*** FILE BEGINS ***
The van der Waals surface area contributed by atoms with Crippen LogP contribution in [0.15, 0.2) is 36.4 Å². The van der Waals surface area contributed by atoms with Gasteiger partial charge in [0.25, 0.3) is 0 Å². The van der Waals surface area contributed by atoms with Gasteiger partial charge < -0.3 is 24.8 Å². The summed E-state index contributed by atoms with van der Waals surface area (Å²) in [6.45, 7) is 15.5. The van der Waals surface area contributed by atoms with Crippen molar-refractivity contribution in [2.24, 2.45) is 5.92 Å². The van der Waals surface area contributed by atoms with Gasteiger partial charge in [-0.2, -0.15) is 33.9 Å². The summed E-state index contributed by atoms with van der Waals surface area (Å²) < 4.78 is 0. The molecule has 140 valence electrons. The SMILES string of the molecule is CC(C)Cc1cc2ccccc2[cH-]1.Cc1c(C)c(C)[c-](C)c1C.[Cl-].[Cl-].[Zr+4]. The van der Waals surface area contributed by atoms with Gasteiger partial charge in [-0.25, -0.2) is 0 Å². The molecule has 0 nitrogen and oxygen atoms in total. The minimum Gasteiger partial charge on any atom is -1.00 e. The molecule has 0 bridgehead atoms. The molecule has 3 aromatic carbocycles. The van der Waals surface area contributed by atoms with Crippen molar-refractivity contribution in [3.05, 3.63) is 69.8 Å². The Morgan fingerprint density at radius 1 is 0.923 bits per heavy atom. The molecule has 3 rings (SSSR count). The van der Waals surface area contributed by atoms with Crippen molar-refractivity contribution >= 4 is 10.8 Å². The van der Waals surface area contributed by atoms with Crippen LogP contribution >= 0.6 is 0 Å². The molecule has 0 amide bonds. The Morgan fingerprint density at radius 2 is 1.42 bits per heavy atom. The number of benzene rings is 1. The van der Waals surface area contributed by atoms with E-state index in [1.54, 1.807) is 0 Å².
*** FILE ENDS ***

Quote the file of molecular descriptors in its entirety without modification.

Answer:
The van der Waals surface area contributed by atoms with Crippen LogP contribution in [0.15, 0.2) is 36.4 Å². The van der Waals surface area contributed by atoms with Gasteiger partial charge in [0.25, 0.3) is 0 Å². The van der Waals surface area contributed by atoms with Gasteiger partial charge < -0.3 is 24.8 Å². The summed E-state index contributed by atoms with van der Waals surface area (Å²) in [6.45, 7) is 15.5. The van der Waals surface area contributed by atoms with Crippen molar-refractivity contribution in [2.24, 2.45) is 5.92 Å². The van der Waals surface area contributed by atoms with Gasteiger partial charge in [-0.2, -0.15) is 33.9 Å². The summed E-state index contributed by atoms with van der Waals surface area (Å²) < 4.78 is 0. The molecule has 140 valence electrons. The SMILES string of the molecule is CC(C)Cc1cc2ccccc2[cH-]1.Cc1c(C)c(C)[c-](C)c1C.[Cl-].[Cl-].[Zr+4]. The van der Waals surface area contributed by atoms with Gasteiger partial charge in [-0.25, -0.2) is 0 Å². The molecule has 0 nitrogen and oxygen atoms in total. The minimum Gasteiger partial charge on any atom is -1.00 e. The molecule has 0 bridgehead atoms. The molecule has 3 aromatic carbocycles. The van der Waals surface area contributed by atoms with Crippen molar-refractivity contribution in [3.05, 3.63) is 69.8 Å². The Morgan fingerprint density at radius 1 is 0.923 bits per heavy atom. The molecule has 3 rings (SSSR count). The van der Waals surface area contributed by atoms with Crippen molar-refractivity contribution >= 4 is 10.8 Å². The van der Waals surface area contributed by atoms with Crippen LogP contribution >= 0.6 is 0 Å². The molecule has 0 amide bonds. The Morgan fingerprint density at radius 2 is 1.42 bits per heavy atom. The number of benzene rings is 1. The van der Waals surface area contributed by atoms with E-state index in [1.54, 1.807) is 0 Å².